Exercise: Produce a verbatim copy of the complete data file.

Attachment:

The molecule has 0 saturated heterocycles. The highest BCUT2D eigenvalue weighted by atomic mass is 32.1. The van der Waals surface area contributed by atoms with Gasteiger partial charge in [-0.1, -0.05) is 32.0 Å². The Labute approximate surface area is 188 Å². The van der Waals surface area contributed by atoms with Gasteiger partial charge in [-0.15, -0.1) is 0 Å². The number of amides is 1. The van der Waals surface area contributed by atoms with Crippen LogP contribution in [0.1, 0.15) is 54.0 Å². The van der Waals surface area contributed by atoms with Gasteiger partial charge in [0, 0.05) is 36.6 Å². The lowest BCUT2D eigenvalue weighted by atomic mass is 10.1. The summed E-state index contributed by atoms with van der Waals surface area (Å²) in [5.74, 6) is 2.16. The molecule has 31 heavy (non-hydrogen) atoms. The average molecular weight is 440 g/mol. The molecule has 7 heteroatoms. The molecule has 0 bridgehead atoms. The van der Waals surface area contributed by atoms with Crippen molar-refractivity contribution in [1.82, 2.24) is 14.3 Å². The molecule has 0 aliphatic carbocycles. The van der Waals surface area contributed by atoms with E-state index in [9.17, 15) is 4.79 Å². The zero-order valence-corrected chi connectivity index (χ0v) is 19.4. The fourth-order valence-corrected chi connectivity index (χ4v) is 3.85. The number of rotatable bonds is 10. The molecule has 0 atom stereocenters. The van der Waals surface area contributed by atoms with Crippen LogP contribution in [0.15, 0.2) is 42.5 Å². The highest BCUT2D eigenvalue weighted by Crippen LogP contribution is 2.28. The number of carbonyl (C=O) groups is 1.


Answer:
The molecule has 0 saturated heterocycles. The highest BCUT2D eigenvalue weighted by atomic mass is 32.1. The van der Waals surface area contributed by atoms with Gasteiger partial charge in [-0.1, -0.05) is 32.0 Å². The Labute approximate surface area is 188 Å². The van der Waals surface area contributed by atoms with Gasteiger partial charge in [-0.15, -0.1) is 0 Å². The number of amides is 1. The van der Waals surface area contributed by atoms with Crippen LogP contribution in [0.1, 0.15) is 54.0 Å². The van der Waals surface area contributed by atoms with Gasteiger partial charge in [0, 0.05) is 36.6 Å². The lowest BCUT2D eigenvalue weighted by atomic mass is 10.1. The summed E-state index contributed by atoms with van der Waals surface area (Å²) in [5.74, 6) is 2.16. The molecule has 31 heavy (non-hydrogen) atoms. The average molecular weight is 440 g/mol. The molecule has 7 heteroatoms. The molecule has 0 bridgehead atoms. The van der Waals surface area contributed by atoms with Crippen molar-refractivity contribution in [1.82, 2.24) is 14.3 Å². The molecule has 0 aliphatic carbocycles. The van der Waals surface area contributed by atoms with E-state index in [9.17, 15) is 4.79 Å². The zero-order valence-corrected chi connectivity index (χ0v) is 19.4. The fourth-order valence-corrected chi connectivity index (χ4v) is 3.85. The number of rotatable bonds is 10. The molecule has 0 atom stereocenters. The van der Waals surface area contributed by atoms with Crippen LogP contribution in [0.15, 0.2) is 42.5 Å². The highest BCUT2D eigenvalue weighted by Crippen LogP contribution is 2.28. The number of carbonyl (C=O) groups is 1.